Tuesday, 1 December 2009

"I wanted a new challenge" - Cross-cultural differences in workers' thoughts about their career changes

It's not many generations ago that workers expected to have a job for life, most probably one that followed in the footsteps of their father, and his father before that. In many of today's richer societies, it's all different. Longer education and greater individual choice mixed with mergers, take-overs and bankruptcies mean that people's careers are typically punctuated by a series of distinct transitions or chapters. But how do people perceive these transitions and do such perceptions vary between cultures? To find out, Katharina Chudzikowski and her colleagues interviewed a mix of over a hundred nurses and blue- and white-collar workers from five countries - Austria, Serbia, Spain, USA and China.

Their stand-out finding? Workers in the United States didn't ever attribute a career transition to an external cause, such as conflict with a boss. Not once. Instead they tended to mention internal factors, such as their desire for a fresh challenge. By contrast, workers in China almost exclusively stressed the role played by external factors. Meanwhile, workers in the the European nations were more of a mix, attributing their career transitions to both internal and external factors.

The researchers said a lot of the transitions reported by the participants, especially in the USA and Europe, were positive. Generally-speaking, people are known to be biased towards attributing positive events to themselves, and so it's perhaps little wonder that many workers attributed all these positive career transitions to internal causes. "In addition," the researchers said, "in many cultures 'being in charge' of one's life is positively valued. Conversely, reconstructing crucial career transitions as purely triggered by external circumstances does not convey a great amount of competence."

Where workers showed a greater tendency to attribute their career transitions to external causes, this seemed to be related to the influence of a collectivist culture and an economy in flux. "Countries with more dynamic economic change show a stronger emphasis on organisational and macro factors," the researchers said.

Apart from the value of its findings, the study also provides a useful demonstration of the difficulties involved in conducting cross-cultural research. For example, whilst interviews were conducted in the participants' native languages, the transcripts were translated into English for qualitative analysis, which raised some interesting problems. For example, some German-speaking interviewees cited "Wirtschaft" as an influencing factor - a word that can mean economy, industry, commerce or business world, but which also has mythical-religious undertones. There's no real direct equivalent in English.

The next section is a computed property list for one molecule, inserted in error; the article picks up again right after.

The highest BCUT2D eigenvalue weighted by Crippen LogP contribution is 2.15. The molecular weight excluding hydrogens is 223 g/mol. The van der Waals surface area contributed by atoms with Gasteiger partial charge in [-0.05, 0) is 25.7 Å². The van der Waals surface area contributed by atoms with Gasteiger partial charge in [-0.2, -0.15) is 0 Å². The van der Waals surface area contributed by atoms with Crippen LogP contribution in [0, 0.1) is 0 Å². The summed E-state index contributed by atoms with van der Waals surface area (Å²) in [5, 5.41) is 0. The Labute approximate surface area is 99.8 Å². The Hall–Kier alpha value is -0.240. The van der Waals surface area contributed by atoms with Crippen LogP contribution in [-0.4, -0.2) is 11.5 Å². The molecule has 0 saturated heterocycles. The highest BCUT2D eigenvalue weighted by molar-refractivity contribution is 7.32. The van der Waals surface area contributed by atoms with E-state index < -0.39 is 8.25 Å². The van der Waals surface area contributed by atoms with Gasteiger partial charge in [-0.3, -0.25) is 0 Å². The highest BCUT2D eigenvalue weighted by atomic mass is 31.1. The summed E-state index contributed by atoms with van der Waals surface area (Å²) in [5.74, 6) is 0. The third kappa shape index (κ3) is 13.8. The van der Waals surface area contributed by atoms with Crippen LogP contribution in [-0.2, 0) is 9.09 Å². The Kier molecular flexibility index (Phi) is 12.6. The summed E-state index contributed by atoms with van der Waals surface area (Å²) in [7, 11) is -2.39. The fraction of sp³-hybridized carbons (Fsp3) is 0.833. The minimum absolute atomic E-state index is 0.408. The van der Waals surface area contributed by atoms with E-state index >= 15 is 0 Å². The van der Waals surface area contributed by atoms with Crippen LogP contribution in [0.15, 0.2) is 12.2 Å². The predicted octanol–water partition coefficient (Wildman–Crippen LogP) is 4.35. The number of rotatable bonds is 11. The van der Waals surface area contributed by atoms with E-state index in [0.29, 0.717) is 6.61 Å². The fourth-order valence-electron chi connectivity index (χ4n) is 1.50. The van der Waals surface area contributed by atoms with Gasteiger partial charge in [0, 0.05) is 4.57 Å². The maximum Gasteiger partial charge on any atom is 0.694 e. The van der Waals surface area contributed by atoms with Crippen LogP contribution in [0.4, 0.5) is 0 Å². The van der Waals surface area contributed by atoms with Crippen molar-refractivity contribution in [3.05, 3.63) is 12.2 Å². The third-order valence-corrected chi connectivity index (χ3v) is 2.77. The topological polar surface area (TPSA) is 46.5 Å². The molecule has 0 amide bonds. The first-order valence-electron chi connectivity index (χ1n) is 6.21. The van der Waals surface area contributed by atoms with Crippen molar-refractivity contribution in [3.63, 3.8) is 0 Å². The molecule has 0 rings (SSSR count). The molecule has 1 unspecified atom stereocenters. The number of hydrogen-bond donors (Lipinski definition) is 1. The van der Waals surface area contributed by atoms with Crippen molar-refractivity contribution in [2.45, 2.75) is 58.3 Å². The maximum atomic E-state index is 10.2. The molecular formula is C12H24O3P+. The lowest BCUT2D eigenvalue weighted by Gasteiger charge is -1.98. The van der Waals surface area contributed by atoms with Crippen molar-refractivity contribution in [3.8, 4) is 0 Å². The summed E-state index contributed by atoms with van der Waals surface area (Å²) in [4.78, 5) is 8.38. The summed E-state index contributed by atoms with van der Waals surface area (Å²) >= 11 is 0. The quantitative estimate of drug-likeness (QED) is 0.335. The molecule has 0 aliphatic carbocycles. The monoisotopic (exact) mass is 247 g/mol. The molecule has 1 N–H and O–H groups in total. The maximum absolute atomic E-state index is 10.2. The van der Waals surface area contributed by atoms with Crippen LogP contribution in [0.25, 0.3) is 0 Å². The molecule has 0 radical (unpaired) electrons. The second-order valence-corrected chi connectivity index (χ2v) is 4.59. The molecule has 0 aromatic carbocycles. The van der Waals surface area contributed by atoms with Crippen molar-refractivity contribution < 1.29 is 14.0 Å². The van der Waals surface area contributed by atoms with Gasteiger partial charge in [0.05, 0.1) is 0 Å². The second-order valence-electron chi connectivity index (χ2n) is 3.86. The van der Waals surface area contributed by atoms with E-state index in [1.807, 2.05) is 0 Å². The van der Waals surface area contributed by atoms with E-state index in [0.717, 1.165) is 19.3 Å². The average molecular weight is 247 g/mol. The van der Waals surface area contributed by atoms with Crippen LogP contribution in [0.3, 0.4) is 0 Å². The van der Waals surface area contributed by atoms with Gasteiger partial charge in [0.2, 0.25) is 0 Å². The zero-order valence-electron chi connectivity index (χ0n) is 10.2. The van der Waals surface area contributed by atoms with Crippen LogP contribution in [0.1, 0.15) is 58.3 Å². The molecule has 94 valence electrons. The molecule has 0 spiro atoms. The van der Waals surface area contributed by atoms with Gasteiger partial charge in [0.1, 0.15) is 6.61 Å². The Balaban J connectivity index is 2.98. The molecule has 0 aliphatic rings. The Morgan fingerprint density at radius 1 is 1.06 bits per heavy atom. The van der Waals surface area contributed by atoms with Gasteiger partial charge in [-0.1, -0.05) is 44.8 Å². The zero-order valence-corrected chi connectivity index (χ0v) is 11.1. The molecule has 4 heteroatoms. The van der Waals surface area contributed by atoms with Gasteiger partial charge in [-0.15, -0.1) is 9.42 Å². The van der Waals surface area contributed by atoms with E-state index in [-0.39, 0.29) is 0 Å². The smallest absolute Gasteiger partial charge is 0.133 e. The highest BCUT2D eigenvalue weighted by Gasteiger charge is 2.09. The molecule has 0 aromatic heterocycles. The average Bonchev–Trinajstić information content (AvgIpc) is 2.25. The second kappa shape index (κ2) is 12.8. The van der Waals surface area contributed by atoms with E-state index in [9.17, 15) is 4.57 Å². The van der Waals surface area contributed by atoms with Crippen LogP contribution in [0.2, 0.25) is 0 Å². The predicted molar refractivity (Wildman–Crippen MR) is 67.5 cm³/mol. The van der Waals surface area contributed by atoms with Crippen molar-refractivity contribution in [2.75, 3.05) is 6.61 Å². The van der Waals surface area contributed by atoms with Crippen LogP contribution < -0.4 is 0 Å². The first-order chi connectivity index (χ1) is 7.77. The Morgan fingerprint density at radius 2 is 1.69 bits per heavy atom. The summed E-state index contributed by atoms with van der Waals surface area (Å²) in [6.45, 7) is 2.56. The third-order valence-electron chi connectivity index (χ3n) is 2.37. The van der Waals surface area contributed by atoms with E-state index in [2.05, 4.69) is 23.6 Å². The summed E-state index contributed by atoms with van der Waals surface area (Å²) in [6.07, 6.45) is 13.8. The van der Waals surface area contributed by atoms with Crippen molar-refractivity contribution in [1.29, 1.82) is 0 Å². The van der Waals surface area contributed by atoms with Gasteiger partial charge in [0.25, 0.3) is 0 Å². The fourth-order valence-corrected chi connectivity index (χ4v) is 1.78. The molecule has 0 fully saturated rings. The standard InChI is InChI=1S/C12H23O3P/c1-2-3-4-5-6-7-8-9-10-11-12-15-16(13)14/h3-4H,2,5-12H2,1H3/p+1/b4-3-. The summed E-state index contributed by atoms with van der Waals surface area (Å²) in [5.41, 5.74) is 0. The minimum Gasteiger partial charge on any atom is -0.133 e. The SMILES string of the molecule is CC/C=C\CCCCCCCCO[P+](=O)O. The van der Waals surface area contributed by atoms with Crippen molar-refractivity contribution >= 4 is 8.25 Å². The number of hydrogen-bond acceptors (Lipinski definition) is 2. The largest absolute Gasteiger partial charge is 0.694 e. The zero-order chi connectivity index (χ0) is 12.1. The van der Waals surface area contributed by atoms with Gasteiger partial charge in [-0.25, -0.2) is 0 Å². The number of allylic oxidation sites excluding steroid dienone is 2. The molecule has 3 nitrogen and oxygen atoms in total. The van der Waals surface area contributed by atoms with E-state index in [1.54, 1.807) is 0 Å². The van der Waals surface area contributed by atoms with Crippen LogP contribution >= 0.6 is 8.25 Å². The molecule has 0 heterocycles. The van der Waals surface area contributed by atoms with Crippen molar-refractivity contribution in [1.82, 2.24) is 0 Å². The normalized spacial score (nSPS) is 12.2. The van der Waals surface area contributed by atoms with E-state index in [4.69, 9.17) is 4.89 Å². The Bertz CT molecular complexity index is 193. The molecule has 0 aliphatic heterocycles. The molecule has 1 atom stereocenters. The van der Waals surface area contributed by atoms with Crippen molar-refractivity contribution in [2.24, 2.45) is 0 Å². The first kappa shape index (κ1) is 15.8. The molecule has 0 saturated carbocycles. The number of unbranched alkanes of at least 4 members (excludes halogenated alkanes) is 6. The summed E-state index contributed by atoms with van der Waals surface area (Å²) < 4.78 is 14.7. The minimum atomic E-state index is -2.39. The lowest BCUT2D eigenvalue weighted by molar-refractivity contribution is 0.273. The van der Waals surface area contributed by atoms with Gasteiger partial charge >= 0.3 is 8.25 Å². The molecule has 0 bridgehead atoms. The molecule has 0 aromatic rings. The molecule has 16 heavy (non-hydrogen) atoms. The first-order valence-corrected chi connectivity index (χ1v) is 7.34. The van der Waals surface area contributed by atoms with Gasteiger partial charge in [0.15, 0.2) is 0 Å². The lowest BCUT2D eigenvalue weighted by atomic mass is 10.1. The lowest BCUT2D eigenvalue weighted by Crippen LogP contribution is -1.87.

ResearchBlogging.orgChudzikowski, K., Demel, B., Mayrhofer, W., Briscoe, J., Unite, J., Bogićević Milikić, B., Hall, D., Las Heras, M., Shen, Y., & Zikic, J. (2009). Career transitions and their causes: A country-comparative perspective Journal of Occupational and Organizational Psychology, 82 (4), 825-849 DOI: 10.1348/096317909X474786

Post written by Christian Jarrett (@psych_writer) for the BPS Research Digest.

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Marc Brenman said...

I doubt the results of this study, at least from the perspective of the US. I work a lot with people who file employment discrimination complaints. They all feel that the adverse event that happened to them on the job was due to external causes, namely the nasty action of others, such as their supervisors. Not a single one attributed what happened to them to internal factors. Perhaps something happened in culturally translating the research factors, or the researchers misunderstood the interviewees, or the researchers asked the wrong people.
Marc Brenman

Anonymous said...

I personally think that you are getting people filing employment discrimination complaints because why would people with internal causes report to you? They would have no reason to file employment discrimination because they don't have one to talk about. They change jobs because it is internal and typically can find jobs elsewhere.

Mike said...

As I understand the post, it talks about the reasons why people shift careers. Now it makes me think why Marc and Anonymous talk about discrimination complaints largely. But agreeing with Marc, this study could have been more thorough in its methodology. It could have come up with a more detailed demographics for readers to see the framework of the study and analyze it better, particularly that this one is about psychology.

In most cases, lack in opportunity in a particular industry really makes one shift to a different career. People need to work to have sustenance for living such as the basic food, shelter and clothing; that's why people keep on looking for a job even if it means changing his work-role. It is one thing when people transfer from one workplace to another, or even to another kind of work because of discrimination. In our place in Ottawa though, the people are in accord with their employers because aside from the good employment conditions, we also have skilled Ottawa employment lawyers to handle employee-related cases should there arise any problems.

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